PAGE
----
Close Up

23 April - 23 May 2019: Close-Up on the Czechoslovak New Wave


Coinciding with the UK premiere of Shivendra Singh Dungarpur's epic documentary CzechMate: In Search of Jirí Menzel at Close-Up, we're thrilled to present a programme of masterpieces from the Czech and Slovak New Wave.

With thanks to Shivendra Singh Dungarpur for his generous support in making this programme possible.

The White Dove
František Vláčil, 1960, 67 min
Czech with English subtitles

The debut feature of master filmmaker František Vláčil (Marketa Lazarová; The Valley of the Bees) The White Dove’s straightforward narrative belies complex themes and striking visual imagery. A young boy injures and then nurses a white dove back to health so that it can continue its journey home. Echoing Ken Loach’s film Kes, and with music by the great Zdenek Liška, the film emerges as a work of great poetry and humanism. read more

The Boxer and Death
Peter Solan, 1962, 95 min
Czech and German with English subtitles

A socio-psychological drama set in a Nazi concentration camp, where a prisoner, a former boxer, faces the camp commandant in the ring. The most important work by Slovak director and screenwriter Peter Solan. read more

Diamonds of the Night
Jan Němec, 1964, 64 min
Czech with English subtitles

The debut feature from Jan Němec, Diamonds of the Night is one of the most thrilling and startlingly original works of cinema. Told almost without dialogue, it chronicles the tense and desperate journey of two teenage boys who are trying to stay alive after escaping from a German train bound for a Nazi concentration camp during World War II. With its virtuoso cinematography, inspired editing and brilliantly utilised soundtrack, the film is a landmark of the ill-fated Czech New Wave. read more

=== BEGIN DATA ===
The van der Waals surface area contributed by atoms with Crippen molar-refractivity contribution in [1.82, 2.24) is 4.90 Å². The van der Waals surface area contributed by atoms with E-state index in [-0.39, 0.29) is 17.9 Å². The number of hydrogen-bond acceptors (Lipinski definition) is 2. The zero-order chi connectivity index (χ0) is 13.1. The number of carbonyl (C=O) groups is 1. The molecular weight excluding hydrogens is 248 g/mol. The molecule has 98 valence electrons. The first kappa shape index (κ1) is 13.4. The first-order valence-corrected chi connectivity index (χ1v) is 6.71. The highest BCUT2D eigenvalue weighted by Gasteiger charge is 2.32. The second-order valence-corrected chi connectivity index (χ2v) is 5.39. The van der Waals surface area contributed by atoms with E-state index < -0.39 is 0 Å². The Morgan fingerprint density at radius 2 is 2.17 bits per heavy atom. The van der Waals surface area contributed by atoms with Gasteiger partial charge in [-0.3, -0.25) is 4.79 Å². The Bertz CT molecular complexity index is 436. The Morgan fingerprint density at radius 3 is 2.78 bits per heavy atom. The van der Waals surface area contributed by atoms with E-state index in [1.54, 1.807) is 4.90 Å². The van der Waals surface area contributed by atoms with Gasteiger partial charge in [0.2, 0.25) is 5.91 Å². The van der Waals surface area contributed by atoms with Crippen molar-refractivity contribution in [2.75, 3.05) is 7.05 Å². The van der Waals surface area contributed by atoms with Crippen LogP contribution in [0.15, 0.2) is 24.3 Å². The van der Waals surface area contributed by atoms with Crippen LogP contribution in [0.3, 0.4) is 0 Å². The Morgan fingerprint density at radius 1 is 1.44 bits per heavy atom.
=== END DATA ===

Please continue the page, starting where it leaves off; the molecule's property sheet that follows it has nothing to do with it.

Josef Kilián
Pavel Jurácek & Jan Schmidt, 1965, 37 min
Czech with English subtitles

The surreal Josef Kilián is a dark and absurdly humorous, biting allegory of life under a totalitarian regime. Inspired by the grotesque nightmares of Franz Kafka and another icon of Czech literature, the anti-militarist, anti-authoritarian Jaroslav Hasek, the film was suppressed by the authorities after the Soviet invasion of 1968. Having made only four films, and despite being the author of the screenplays for Jindřich Polák's Ikarie XB 1, Věra Chytilová's Daisies and Karel Zeman's A Jester’s Tale, Juráček remains one of the Czechoslovak New Wave’s most neglected artists. read more

The Shop on the High Street
Ján Kadár & Elmar Klos, 1965, 125 min
Slovak & Yiddish with English subtitles

An inept Slovak peasant is torn between greed and guilt when the Nazi-backed bosses of his town appoint him “Aryan controller” of an old Jewish widow’s button shop. Humor and tragedy fuse in this scathing exploration of one cowardly man’s complicity in the horrors of a totalitarian regime. Made near the height of Soviet oppression in Czechoslovakia, The Shop on the High Street features intense editing and camera work which won it the Academy Award™ for Best Foreign Film in 1965. read more

Closely Observed Trains
Jiří Menzel, 1966, 93 min
Czech with English subtitles

At a village railway station in occupied Czechoslovakia, a bumbling dispatcher’s apprentice longs to liberate himself from his virginity. Oblivious to the war and the resistance that surrounds him, this young man embarks on a journey of sexual awakening and self-discovery, encountering a universe of frustration, eroticism, and adventure within his sleepy backwater depot. read more